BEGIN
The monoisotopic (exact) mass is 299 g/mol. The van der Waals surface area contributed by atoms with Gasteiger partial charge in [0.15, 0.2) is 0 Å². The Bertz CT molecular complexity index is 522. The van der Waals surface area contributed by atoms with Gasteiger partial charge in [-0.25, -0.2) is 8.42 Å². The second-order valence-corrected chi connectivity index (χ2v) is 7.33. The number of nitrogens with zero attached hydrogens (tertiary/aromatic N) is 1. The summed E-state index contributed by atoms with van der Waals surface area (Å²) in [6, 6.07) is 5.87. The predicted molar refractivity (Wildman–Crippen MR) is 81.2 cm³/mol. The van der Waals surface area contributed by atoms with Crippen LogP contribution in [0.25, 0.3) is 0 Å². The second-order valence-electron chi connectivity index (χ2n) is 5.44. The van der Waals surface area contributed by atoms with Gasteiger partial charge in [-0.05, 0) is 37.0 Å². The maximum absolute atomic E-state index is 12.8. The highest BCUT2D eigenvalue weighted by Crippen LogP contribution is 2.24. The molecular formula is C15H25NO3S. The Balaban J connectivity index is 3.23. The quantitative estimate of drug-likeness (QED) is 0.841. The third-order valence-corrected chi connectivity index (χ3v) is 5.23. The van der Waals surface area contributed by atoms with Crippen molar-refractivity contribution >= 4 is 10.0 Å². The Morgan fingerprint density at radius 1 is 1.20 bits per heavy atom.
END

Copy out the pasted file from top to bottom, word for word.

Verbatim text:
The monoisotopic (exact) mass is 299 g/mol. The van der Waals surface area contributed by atoms with Gasteiger partial charge in [0.15, 0.2) is 0 Å². The Bertz CT molecular complexity index is 522. The van der Waals surface area contributed by atoms with Gasteiger partial charge in [-0.25, -0.2) is 8.42 Å². The second-order valence-corrected chi connectivity index (χ2v) is 7.33. The number of nitrogens with zero attached hydrogens (tertiary/aromatic N) is 1. The summed E-state index contributed by atoms with van der Waals surface area (Å²) in [6, 6.07) is 5.87. The predicted molar refractivity (Wildman–Crippen MR) is 81.2 cm³/mol. The van der Waals surface area contributed by atoms with Crippen LogP contribution in [0.25, 0.3) is 0 Å². The second-order valence-electron chi connectivity index (χ2n) is 5.44. The van der Waals surface area contributed by atoms with Gasteiger partial charge in [-0.05, 0) is 37.0 Å². The maximum absolute atomic E-state index is 12.8. The highest BCUT2D eigenvalue weighted by Crippen LogP contribution is 2.24. The molecular formula is C15H25NO3S. The Balaban J connectivity index is 3.23. The quantitative estimate of drug-likeness (QED) is 0.841. The third-order valence-corrected chi connectivity index (χ3v) is 5.23. The van der Waals surface area contributed by atoms with Crippen molar-refractivity contribution >= 4 is 10.0 Å². The Morgan fingerprint density at radius 1 is 1.20 bits per heavy atom.